He doesn’t know how long he’s been standing at the intersection. It’s possible, just possible, that the traffic cycle has passed him by. There is a faint sense of time-lapse, a hint of people surging past. Someone looks into his face, then withdraws, perhaps disappointed, but more likely afraid.

Everything seems to happen at once, and Thomas is at the centre. He is a fixed element in a swarming cosmos, and he knows it through his skin. He knows with a certainty so deep, so elemental, that he can strip himself of all the burdens right now, just by taking the plunge.

For six years he’d been drowning. He’d stopped desiring, stopped hoping, stopped living; for those six years he had devoted himself to a lost cause beyond all lost causes, to a constant failure rendering all notions of failure abstract and wallowing. His wife, first, robbed of vitality. His daughter, second, robbed of comprehension. And then: a wager of passion.

Laura, the new music teacher in his charge. Her long fingers, blonde hair, high cheekbones, her gaze – its sheer intensity, face tilted slightly upward as though in judgment, the olive skin. And yes, her tall, slender frame, her smell – what was it? – full-bodied, alive. Formidable.

Laura possessed what Jess had lost and their daughter, Zoe, would never attain. An appetite for life, a greed for sensation.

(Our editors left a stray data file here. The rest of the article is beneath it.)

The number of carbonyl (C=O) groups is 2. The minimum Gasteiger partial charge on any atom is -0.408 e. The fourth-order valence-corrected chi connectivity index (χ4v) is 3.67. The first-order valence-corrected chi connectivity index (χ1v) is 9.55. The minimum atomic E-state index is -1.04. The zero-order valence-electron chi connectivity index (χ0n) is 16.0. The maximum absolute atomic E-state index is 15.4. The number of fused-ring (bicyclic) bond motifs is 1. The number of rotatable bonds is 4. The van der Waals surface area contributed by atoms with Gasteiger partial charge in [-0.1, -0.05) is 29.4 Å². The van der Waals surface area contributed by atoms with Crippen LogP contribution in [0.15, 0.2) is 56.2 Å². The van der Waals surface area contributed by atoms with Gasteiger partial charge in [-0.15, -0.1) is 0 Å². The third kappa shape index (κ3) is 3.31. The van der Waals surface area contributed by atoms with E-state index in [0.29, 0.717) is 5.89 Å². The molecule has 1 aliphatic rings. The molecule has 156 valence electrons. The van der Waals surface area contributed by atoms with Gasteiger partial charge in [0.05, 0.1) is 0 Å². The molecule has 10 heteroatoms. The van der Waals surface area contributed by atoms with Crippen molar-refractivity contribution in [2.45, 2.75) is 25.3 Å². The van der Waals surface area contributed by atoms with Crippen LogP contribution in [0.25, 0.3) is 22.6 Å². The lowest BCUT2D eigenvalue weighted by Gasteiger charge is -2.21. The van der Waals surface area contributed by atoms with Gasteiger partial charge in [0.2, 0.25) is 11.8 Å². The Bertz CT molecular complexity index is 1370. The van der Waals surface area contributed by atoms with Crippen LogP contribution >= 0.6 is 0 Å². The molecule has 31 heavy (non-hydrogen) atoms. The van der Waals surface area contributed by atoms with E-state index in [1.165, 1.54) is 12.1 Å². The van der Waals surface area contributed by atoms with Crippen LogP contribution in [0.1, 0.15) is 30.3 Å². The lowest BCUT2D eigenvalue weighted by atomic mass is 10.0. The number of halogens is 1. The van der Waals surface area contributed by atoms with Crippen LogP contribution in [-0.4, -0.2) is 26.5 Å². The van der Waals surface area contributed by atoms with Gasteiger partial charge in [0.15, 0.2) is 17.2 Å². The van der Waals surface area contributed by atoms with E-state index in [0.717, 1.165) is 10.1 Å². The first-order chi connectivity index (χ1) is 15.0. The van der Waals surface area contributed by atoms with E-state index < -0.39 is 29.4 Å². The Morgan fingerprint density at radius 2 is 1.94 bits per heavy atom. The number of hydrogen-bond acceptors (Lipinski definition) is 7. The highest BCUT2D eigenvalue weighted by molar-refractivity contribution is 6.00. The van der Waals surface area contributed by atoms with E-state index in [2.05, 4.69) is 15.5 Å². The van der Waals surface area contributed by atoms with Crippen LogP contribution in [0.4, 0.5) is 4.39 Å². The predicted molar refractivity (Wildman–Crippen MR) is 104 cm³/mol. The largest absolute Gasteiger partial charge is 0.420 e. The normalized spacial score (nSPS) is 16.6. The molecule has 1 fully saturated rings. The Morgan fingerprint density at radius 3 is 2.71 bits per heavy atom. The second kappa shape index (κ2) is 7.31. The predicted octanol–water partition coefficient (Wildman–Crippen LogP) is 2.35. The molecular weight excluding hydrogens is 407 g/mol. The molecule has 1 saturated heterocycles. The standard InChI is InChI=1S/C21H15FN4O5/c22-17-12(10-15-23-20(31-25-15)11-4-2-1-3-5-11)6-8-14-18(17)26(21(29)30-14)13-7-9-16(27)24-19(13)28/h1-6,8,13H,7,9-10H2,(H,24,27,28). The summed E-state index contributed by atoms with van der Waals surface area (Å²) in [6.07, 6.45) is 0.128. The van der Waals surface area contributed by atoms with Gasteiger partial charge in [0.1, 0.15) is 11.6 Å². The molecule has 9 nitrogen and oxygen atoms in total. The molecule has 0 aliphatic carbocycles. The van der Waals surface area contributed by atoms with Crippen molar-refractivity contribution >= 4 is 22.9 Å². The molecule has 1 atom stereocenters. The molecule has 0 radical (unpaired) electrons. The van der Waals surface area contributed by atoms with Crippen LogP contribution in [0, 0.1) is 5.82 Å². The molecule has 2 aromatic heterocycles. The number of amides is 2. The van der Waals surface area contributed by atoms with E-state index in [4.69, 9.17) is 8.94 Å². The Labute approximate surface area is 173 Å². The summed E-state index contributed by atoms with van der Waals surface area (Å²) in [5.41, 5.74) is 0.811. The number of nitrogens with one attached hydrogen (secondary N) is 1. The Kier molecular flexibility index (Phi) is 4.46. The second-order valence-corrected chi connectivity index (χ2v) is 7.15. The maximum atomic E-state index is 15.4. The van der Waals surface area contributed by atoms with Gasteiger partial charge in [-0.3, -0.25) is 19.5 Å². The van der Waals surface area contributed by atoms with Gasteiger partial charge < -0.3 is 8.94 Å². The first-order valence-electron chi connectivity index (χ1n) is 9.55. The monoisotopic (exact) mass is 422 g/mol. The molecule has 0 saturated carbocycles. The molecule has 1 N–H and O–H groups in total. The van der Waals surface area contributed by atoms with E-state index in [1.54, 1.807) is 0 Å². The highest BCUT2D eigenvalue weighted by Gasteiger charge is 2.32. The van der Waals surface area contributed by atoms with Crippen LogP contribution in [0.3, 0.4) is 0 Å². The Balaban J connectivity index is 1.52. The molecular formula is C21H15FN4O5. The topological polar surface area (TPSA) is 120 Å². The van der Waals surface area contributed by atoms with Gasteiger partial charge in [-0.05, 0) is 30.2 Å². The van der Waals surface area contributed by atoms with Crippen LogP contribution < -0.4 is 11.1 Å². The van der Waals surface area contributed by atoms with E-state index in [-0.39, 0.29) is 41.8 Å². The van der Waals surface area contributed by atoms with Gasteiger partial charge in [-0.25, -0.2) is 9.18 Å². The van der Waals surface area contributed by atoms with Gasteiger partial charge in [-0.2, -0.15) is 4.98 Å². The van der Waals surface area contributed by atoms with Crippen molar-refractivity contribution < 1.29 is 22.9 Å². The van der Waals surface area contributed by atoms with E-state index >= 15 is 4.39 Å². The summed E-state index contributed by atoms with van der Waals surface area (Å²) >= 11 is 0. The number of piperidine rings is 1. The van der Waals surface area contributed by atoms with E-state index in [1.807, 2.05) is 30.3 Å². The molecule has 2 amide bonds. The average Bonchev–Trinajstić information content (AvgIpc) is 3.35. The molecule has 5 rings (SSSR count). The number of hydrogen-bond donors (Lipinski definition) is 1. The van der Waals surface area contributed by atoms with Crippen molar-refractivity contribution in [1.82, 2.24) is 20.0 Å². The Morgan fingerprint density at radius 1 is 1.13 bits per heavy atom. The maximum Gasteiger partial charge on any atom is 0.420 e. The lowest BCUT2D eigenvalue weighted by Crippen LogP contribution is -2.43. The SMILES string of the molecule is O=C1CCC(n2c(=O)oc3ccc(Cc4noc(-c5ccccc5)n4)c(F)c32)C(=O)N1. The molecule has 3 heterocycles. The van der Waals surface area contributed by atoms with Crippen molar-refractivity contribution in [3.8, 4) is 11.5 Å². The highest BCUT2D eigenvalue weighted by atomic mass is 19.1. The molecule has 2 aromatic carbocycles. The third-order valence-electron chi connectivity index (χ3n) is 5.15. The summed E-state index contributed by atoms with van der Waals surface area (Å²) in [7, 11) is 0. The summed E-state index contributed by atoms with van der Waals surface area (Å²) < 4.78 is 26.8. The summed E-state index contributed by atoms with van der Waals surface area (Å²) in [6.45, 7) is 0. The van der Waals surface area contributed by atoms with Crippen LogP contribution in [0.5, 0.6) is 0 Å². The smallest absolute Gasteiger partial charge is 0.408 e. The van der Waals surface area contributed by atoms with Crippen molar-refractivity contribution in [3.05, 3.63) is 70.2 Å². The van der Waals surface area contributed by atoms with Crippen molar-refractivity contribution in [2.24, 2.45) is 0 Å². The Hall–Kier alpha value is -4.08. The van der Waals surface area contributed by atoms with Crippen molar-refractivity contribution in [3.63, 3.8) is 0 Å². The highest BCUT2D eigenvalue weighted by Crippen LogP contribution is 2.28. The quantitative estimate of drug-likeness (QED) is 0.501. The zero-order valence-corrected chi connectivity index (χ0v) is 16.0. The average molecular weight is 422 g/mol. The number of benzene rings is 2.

Jess was trapped in a frozen sea; no ice-axe could crack its surface. Zoe had no language or life beyond the confines of her obstructive brain, her erratic senses. Six years old and unresponsive.

Jess would look into Thomas’s face as though horrified to find a creature – any creature – peering back.

Zoe was drawn in by accidents of light. Whenever something flashes in his eyes, hers watch the dance. Whether or not she watches with them is anyone’s guess.

That is home. That is where his legs have taken him, day in, day out, unquestioningly, for five years. But not through loyalty or love. It has not been nobility, or bravery, or even martyrdom. Thomas has walked home each night, quite simply, because – like Jess and Zoe – Thomas isn’t there anymore. He is submerged in responsibility.

The ten-speed drops by his side. Nothing. No clang, no splash, just release.

He’d been saved by the bell, on the very edge of insanity, forty minutes into an impromptu lecture. His theme had been that this poem – one of our greatest, most enigmatic poems – was in fact a spell masquerading as a poem.

‘What is a spell?’ he’d asked the class meaningfully, not having the faintest clue how to answer.